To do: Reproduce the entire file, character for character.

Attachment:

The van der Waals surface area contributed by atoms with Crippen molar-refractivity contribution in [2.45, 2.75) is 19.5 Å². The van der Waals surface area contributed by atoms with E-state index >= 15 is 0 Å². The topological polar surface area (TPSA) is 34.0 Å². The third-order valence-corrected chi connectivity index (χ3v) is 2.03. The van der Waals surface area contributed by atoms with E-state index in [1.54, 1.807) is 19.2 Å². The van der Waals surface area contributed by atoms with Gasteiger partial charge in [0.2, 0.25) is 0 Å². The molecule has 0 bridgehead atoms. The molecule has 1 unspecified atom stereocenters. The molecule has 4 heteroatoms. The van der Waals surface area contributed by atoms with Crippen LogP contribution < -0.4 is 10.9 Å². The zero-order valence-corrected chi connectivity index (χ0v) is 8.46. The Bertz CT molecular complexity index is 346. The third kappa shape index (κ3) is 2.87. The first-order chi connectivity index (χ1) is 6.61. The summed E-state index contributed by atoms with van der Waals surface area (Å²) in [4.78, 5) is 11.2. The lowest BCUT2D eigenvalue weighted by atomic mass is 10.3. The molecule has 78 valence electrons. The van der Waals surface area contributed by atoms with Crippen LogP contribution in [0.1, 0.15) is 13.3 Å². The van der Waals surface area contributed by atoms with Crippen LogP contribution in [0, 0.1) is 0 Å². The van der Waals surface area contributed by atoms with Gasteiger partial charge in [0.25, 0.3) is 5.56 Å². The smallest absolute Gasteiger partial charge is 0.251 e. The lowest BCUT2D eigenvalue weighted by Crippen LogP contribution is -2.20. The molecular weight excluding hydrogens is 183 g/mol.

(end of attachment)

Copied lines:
The van der Waals surface area contributed by atoms with Crippen molar-refractivity contribution in [2.45, 2.75) is 19.5 Å². The van der Waals surface area contributed by atoms with E-state index >= 15 is 0 Å². The topological polar surface area (TPSA) is 34.0 Å². The third-order valence-corrected chi connectivity index (χ3v) is 2.03. The van der Waals surface area contributed by atoms with E-state index in [1.54, 1.807) is 19.2 Å². The van der Waals surface area contributed by atoms with Gasteiger partial charge in [0.2, 0.25) is 0 Å². The molecule has 0 bridgehead atoms. The molecule has 1 unspecified atom stereocenters. The molecule has 4 heteroatoms. The van der Waals surface area contributed by atoms with Crippen LogP contribution < -0.4 is 10.9 Å². The zero-order valence-corrected chi connectivity index (χ0v) is 8.46. The Bertz CT molecular complexity index is 346. The third kappa shape index (κ3) is 2.87. The first-order chi connectivity index (χ1) is 6.61. The summed E-state index contributed by atoms with van der Waals surface area (Å²) in [4.78, 5) is 11.2. The lowest BCUT2D eigenvalue weighted by atomic mass is 10.3. The molecule has 78 valence electrons. The van der Waals surface area contributed by atoms with Crippen LogP contribution in [0.1, 0.15) is 13.3 Å². The van der Waals surface area contributed by atoms with Crippen LogP contribution in [0, 0.1) is 0 Å². The van der Waals surface area contributed by atoms with Gasteiger partial charge in [0.25, 0.3) is 5.56 Å². The smallest absolute Gasteiger partial charge is 0.251 e. The lowest BCUT2D eigenvalue weighted by Crippen LogP contribution is -2.20. The molecular weight excluding hydrogens is 183 g/mol.